In photography one should surely proceed from essence of the object and attempt to represent it with photographic terms alone.
Renger-Patzsch's Die Welt ist Schön [The world is beautiful], published by Kurt Wolff of Munich in 1928, is one of the great projects in the history of photography. A concrete realisation of the possibilities inherent in photography, which Talbot had envisaged just under a century before, its influence on photographers across the world was profound. This image of glasses and that of insulators also included in this exhibition were found in its pages, along with other industrial objects and photographs of animals and plants in their natural environment. It was an astonishing study of the world, celebrating beauty wherever the photographer found it.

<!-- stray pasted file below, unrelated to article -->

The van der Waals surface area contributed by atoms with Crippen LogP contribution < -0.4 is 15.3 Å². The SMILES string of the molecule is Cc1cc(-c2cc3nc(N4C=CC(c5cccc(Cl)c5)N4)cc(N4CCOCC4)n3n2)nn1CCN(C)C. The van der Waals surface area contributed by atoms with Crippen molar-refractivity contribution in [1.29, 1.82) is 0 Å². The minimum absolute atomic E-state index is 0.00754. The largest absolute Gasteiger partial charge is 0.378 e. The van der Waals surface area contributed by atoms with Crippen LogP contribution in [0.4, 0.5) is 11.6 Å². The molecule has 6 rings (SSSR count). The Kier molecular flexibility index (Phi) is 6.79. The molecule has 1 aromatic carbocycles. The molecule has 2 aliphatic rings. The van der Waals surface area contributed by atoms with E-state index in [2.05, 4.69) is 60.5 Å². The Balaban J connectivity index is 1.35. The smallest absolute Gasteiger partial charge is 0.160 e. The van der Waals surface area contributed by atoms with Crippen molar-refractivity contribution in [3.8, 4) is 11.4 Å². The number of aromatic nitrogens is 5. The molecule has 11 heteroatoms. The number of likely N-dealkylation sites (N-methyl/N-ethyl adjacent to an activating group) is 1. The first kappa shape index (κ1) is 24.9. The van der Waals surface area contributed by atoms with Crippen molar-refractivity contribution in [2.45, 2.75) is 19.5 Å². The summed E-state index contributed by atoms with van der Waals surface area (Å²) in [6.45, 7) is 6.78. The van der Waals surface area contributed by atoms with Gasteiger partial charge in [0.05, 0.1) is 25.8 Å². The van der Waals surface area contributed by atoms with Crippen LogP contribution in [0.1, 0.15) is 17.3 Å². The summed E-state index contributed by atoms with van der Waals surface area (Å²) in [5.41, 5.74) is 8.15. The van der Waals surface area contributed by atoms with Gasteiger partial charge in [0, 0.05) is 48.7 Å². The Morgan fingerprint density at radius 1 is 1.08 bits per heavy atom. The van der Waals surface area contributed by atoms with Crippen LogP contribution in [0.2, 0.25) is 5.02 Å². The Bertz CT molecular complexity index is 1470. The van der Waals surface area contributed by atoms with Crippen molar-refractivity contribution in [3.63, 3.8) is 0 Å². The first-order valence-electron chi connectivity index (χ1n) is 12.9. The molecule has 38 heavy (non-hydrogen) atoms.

Technology and mass production was hailed by Renger-Patzsch as the purveyor of a new order of beauty in the modern world – and he sought to find and express its essence photographically. He worked hard to work out the best and most effective way to do this: in 1937, writing about the images in his already famous book, he stated that: 'these photographs consciously portray the attraction and charm of the surface'. The National Gallery holds 121 images by Renger-Patzsch, including those reproduced in Die Welt ist Schön.
Text © National Gallery of Australia, Canberra